Boeing and the AH-64 team are observing a unique milestone as the US Army’s AH-64 Apache attack helicopters have officially reached five million flight hours. The accomplishment is equivalent to flying nonstop for more than 208,333 days or 570 years and nine months. Additionally, 1.3 million of those five million flight hours were accomplished during combat.
“With more than five million flight hours, the Apache continues to be reliable, versatile and lethal,” said Katie Yursky, interim vice president of Attack Helicopter Programs and senior Mesa site executive, in a Boeing news release. “Congratulations to the U.S. Army and its Apache aviators on reaching this incredible milestone. Every hour counts, and we look forward to supporting our soldiers on their next milestone and beyond.”
Since 1984 when the first AH-64 took flight, the US Army has operated A, D and E-model Apaches. The US Army currently operates D-model Apaches in addition to the AH-64E Apache.
“It is such a great privilege and an honor to be a part of the Apache program,” Col. John (Jay) Maher, U.S Army Apache Project Manager, said. “The five million flight hours milestone is a testament to the reliability and availability of the Apache in some of the world’s most demanding conditions. Supporting the Soldiers who fly and maintain the Apache is priority one.”
Boeing is upgrading the E-model to Version 6.5, which will include updated software, and integrating the Army’s new improved turbine engine. Additionally, the company announced the Modernized Apache in October 2022, Boeing concept aligned with the US Army’s future modernization efforts, keeping the AH-64 a relevant, multi-domain lethal combat-multiplier for US warfighters and international customers.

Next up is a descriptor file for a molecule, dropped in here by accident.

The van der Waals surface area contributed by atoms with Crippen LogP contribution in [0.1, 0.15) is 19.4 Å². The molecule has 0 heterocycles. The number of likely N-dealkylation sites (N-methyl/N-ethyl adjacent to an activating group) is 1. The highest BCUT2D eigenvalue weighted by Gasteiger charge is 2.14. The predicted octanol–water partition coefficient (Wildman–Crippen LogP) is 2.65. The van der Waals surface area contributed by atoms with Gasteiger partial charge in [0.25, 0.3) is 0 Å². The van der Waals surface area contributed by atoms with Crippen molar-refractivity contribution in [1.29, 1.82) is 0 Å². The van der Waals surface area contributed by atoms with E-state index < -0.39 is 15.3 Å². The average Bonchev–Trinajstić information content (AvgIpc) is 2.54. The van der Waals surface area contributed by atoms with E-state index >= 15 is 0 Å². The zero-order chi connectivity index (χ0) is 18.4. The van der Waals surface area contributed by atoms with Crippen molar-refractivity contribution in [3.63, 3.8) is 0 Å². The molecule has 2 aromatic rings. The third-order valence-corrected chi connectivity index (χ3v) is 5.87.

Built by Boeing in Mesa, Ariz., the AH-64 is the attack aircraft of choice for 19 defense forces around the globe, with additional international interest. In September 2022, Poland announced the selection of Boeing’s AH-64E Apache for the Polish Armed Forces’ new attack helicopter fleet.
The AH-64 Apache was designed to be an extremely tough survivor under combat. The prototype Apache made its first flight in 1975 as the YAH-64, and in 1976, Hughes received a full-scale development contract. In 1982, the Army approved the program, now known as AH-64A Apache, for production. Deliveries began from the McDonnell Douglas plant at Mesa, Ariz., in 1984 — the year Hughes Helicopters became part of McDonnell Douglas.
A target acquisition and designation sight/pilot night-vision sensor and other advanced technologies added to its effectiveness in the ground support role. To reduce costs and simplify logistics, the Apache used the same T700 engines as the Army’s Sikorsky UH-60 Black Hawk utility helicopter and its naval cousin, the SH-60 Seahawk.
Highly maneuverable and heavily armed, the combat-proven Apache helicopter is the backbone of the US Army’s all-weather, ground-support capability.
Photo credit: USA Military Channel YouTube
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